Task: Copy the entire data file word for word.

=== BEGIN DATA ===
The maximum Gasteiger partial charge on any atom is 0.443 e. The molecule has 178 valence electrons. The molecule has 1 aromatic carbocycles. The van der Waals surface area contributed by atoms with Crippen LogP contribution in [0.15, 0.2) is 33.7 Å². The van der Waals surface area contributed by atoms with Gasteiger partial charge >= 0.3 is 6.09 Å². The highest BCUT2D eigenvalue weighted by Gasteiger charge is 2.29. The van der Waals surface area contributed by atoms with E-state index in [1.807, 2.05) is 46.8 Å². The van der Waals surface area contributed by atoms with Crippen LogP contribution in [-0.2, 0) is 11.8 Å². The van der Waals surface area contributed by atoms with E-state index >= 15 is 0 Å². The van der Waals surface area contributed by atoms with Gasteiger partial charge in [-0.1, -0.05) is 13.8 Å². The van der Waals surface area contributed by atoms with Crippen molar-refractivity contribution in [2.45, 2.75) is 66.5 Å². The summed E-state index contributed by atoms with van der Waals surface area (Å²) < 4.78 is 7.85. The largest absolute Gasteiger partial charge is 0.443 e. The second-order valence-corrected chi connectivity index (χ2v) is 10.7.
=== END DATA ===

The maximum Gasteiger partial charge on any atom is 0.443 e. The molecule has 178 valence electrons. The molecule has 1 aromatic carbocycles. The van der Waals surface area contributed by atoms with Crippen LogP contribution in [0.15, 0.2) is 33.7 Å². The van der Waals surface area contributed by atoms with Gasteiger partial charge >= 0.3 is 6.09 Å². The highest BCUT2D eigenvalue weighted by Gasteiger charge is 2.29. The van der Waals surface area contributed by atoms with E-state index in [1.807, 2.05) is 46.8 Å². The van der Waals surface area contributed by atoms with Crippen LogP contribution in [-0.2, 0) is 11.8 Å². The van der Waals surface area contributed by atoms with E-state index >= 15 is 0 Å². The van der Waals surface area contributed by atoms with Gasteiger partial charge in [-0.1, -0.05) is 13.8 Å². The van der Waals surface area contributed by atoms with Crippen molar-refractivity contribution in [2.45, 2.75) is 66.5 Å². The summed E-state index contributed by atoms with van der Waals surface area (Å²) < 4.78 is 7.85. The largest absolute Gasteiger partial charge is 0.443 e. The second-order valence-corrected chi connectivity index (χ2v) is 10.7.